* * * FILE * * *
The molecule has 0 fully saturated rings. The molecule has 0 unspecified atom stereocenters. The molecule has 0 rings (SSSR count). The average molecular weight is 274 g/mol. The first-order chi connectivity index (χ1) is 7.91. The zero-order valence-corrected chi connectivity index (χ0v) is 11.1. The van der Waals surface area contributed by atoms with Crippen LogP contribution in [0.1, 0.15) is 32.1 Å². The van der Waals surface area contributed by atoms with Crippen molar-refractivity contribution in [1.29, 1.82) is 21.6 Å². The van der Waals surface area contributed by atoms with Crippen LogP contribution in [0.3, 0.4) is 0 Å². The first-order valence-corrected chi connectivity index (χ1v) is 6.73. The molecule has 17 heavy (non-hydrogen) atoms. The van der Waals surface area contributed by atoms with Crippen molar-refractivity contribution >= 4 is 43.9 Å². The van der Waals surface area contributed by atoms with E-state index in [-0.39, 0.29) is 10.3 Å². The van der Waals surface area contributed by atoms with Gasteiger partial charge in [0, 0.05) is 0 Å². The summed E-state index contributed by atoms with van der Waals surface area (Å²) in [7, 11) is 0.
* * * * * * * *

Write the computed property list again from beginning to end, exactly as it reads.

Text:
The molecule has 0 fully saturated rings. The molecule has 0 unspecified atom stereocenters. The molecule has 0 rings (SSSR count). The average molecular weight is 274 g/mol. The first-order chi connectivity index (χ1) is 7.91. The zero-order valence-corrected chi connectivity index (χ0v) is 11.1. The van der Waals surface area contributed by atoms with Crippen LogP contribution in [0.1, 0.15) is 32.1 Å². The van der Waals surface area contributed by atoms with Crippen molar-refractivity contribution in [1.29, 1.82) is 21.6 Å². The van der Waals surface area contributed by atoms with Crippen LogP contribution in [0.3, 0.4) is 0 Å². The first-order valence-corrected chi connectivity index (χ1v) is 6.73. The molecule has 17 heavy (non-hydrogen) atoms. The van der Waals surface area contributed by atoms with Crippen molar-refractivity contribution >= 4 is 43.9 Å². The van der Waals surface area contributed by atoms with E-state index in [-0.39, 0.29) is 10.3 Å². The van der Waals surface area contributed by atoms with Gasteiger partial charge in [0, 0.05) is 0 Å². The summed E-state index contributed by atoms with van der Waals surface area (Å²) in [7, 11) is 0.